The Large Worlds of Little Libraries
I experienced small in a new way this weekend, on a walk with Berkeley Path Wanderers, led by my dear friend Sandy Friedland. For two hours on Saturday, Sandy led 40 eager wanderers up and down paths and along streets throughout Clarement and Rockridge, CA, to visit a selection of the dozens of little Free Libraries she has discovered in the area. The first tiny library was along what neighbors refer to as the “Chicken Path,” surrounded by a vest-pocket urban farm, the air around the diminutive library filled with cackling and quacking; and one of the last stood in front of the home of writers Ayelet Waldman and Michael Chabon, where wanderers often discover pre-publication copies of Ayelet’s and Michael’s books.
These tiny libraries, set up on a post in front of the “librarian’s” home, are common sights all around Berkeley. Several blocks from me, a low-to-the ground exemplar sprang up several years ago, specializing in children’s books; and whenever we walk to a local park, my granddaughters love stopping to pick out a volume or two. Several blocks in the other direction, a newish neighbor has erected not one but two of these diminutive libraries in front of her home.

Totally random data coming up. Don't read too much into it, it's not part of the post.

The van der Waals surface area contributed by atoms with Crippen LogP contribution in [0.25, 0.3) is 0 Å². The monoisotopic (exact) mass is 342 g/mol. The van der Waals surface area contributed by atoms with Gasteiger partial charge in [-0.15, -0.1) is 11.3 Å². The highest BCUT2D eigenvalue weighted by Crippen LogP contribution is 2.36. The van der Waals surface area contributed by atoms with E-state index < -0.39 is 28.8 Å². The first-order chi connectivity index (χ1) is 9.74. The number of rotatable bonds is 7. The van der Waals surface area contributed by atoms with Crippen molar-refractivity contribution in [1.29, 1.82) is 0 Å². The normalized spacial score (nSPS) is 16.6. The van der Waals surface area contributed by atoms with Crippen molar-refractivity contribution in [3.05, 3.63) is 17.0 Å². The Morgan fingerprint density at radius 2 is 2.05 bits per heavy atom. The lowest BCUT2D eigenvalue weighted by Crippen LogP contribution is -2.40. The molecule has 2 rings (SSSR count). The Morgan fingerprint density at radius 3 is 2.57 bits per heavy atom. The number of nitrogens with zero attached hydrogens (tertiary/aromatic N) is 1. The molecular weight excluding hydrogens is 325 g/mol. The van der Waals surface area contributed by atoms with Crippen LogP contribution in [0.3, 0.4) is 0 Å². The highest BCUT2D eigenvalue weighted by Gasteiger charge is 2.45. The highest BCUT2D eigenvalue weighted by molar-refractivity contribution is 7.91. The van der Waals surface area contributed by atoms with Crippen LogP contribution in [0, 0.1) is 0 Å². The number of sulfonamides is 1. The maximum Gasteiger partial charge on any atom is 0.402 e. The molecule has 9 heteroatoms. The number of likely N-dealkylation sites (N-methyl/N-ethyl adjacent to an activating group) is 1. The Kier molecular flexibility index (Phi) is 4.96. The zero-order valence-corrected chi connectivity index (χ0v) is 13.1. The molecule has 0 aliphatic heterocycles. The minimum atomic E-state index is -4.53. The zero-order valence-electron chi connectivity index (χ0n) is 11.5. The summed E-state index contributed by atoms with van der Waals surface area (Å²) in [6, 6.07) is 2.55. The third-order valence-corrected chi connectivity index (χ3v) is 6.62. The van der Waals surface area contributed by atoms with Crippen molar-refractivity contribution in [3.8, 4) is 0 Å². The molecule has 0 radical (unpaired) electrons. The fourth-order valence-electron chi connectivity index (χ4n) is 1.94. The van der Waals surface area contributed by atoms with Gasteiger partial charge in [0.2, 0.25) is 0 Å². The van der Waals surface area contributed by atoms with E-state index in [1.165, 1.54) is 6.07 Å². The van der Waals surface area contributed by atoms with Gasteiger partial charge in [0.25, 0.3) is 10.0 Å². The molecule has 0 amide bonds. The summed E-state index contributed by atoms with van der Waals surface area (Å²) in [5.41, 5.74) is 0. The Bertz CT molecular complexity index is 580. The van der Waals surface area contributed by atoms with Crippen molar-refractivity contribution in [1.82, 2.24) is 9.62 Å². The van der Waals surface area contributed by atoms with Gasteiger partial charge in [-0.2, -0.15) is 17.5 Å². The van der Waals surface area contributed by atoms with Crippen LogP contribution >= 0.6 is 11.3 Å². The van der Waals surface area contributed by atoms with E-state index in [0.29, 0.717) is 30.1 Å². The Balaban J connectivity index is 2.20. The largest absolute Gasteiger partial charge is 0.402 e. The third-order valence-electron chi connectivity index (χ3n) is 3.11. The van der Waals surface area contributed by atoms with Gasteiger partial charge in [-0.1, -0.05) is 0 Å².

So I was already quite familiar with these tiny libraries before I went on the walk Saturday. What I wasn’t aware of was just how large a world each of these tiny providers of books creates.
Sandy had arranged for several of the librarians to chat with us. In their own words, each librarian supported the motto of the tiny library association: building community one book at a time. Librarians talked about how close the people on their block or even their neighborhood had become through the tiny library. Neighbors often spontaneously gather to chat, not just about books, but about the neighborhood, their families and local politics. One librarian told us that her little library has created a community of dog-lovers, who often stop by on their walks.
Before this weekend, I had never considered the way in which these little libraries create communities, or how each individual librarian becomes connected to all those who pluck out books to read, or who offer their own for others to enjoy; or how sharing literary discoveries and tastes creates invisible relationships. One librarian talked about two lovers of detective novels, who now exchange books through her library.
After the walk, I began thinking about getting to know my own neighbors through the books they read. The block on which I live has never established much connection. But if I were to create a tiny library, perhaps we would all come together over books. Just thinking about this possibility fills me with joy.
All this, after one two-hour walk, and a dozen little libraries.